The Scott Foil uses a patented profile which has a transitional radium on the trailing edge to reduce drag – this was designed using CDF testing and wind tunnel assessed.
Since the seat tube, head tube and fork are all pivotal when it comes to drag, when Scott added disc brakes it wanted to reduce any negative effect. It did this by widening the fork, so that the disc calliper is hidden behind it, claiming any effect was negated.
Whilst the Scott Foil is very much an aero road bike, comfort hasn’t been forgotten. The oversized BB and bulky fork provide plenty of stiffness, but a slender head tube and seat tube, plus dropped seat stays, provide small amounts of flex to promise comfort and compliance.
Indeed, Scott claims that the newest Foil bikes offer a whopping 86 per cent more vertical compliance at the seat tube area when compared with previous iterations.
A built frame, with discs comes in at 7.2kg for a 56cm frame, too – so it’s no heavy weight.
The 2018 line up includes three disc brake models and four rim brake options. Prices start at £2,499 for the Scott Foil 30 2018 road bike, with Shimano 105 drivetrain and Syncros RR2.0 Wheels. The top of the range is the Scott Foil Premium Disc 2018 road bike, with Shimano Dura-Ace Di2 and Zipp 303 NSW Disc Firecrest Wheels, carrying a price tag of £10,999.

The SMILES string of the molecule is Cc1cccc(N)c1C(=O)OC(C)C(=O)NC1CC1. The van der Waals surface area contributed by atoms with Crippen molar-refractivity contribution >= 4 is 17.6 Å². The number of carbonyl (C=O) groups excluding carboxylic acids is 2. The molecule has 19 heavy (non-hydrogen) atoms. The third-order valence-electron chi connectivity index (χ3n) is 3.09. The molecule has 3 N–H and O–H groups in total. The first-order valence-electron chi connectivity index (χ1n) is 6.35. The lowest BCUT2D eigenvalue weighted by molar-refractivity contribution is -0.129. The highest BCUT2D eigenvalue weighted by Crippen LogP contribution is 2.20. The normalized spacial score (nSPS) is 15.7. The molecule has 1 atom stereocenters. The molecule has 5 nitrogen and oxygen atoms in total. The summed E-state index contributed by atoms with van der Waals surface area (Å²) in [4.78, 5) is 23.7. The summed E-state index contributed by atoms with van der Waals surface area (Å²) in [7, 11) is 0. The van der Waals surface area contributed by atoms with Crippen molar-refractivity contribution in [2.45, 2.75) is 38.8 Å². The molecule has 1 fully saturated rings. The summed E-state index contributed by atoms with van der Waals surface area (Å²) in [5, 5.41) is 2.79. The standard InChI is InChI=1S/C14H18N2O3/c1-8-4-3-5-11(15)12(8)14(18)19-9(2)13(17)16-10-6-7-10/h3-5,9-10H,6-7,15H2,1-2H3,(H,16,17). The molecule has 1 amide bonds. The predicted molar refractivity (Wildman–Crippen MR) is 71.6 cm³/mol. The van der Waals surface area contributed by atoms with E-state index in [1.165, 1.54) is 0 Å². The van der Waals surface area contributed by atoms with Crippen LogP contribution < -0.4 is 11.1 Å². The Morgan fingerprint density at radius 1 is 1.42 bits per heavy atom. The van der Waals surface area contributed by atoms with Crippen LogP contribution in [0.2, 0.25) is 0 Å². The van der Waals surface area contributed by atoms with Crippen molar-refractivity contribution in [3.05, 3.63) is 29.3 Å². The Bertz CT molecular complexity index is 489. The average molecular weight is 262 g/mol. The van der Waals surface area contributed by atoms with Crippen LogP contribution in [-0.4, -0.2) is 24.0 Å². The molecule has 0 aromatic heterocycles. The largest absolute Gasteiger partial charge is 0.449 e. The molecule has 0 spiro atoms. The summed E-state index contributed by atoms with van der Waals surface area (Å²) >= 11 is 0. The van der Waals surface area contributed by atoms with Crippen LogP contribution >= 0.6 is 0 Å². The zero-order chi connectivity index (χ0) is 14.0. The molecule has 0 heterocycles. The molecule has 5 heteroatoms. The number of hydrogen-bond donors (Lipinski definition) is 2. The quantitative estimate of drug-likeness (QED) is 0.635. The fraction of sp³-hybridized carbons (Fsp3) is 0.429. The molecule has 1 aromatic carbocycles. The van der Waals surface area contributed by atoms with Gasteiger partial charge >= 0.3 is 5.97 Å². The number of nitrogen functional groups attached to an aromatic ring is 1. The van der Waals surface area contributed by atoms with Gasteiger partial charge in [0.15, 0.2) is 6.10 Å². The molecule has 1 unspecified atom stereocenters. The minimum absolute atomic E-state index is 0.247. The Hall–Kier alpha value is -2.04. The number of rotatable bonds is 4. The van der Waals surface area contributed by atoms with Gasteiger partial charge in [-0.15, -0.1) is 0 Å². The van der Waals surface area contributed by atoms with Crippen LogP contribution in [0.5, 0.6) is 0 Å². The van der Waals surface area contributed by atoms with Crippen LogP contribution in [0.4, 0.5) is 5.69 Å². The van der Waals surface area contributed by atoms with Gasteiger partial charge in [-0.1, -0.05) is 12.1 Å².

With endurance geometry which matches the Addict, the Speedster is a comfortable but efficient aluminium road bike with an entry level price tag.
For 2018, disc brakes have appeared – with three of the 15 bikes in the line up sporting 160mm rotors. Chainsets are all compact (50×34) with cassettes ranging from 11-28 to 11-32 – the larger numbers offering more help on the hills, but all capable of providing enough assistance even on steep ramps.
The entry level model is the Scott Speedster 50 2018 road bike, and this marries a double butted alloy frame with an alloy fork and steerer, Shimano Claris shifting, Tektro brakes – and costs £599, weighing 10.2kg.
By the time you get to the Scott Speedster 10 2018 road bike, the fork and steerer have become carbon and shifting moves to Shimano 105 (albeit still with Tektro disc brakes). This model costs £999, but the weight drops to 8.85kg which is a significant saving. Spend £1,499 and you get an upgrade to Shimano Ultegra with the Scott Speedster SE.
There are four Scott Contessa Speedster bikes, one of which comes with disc brakes. These come with shorter stems, narrower handlebars and women’s saddles.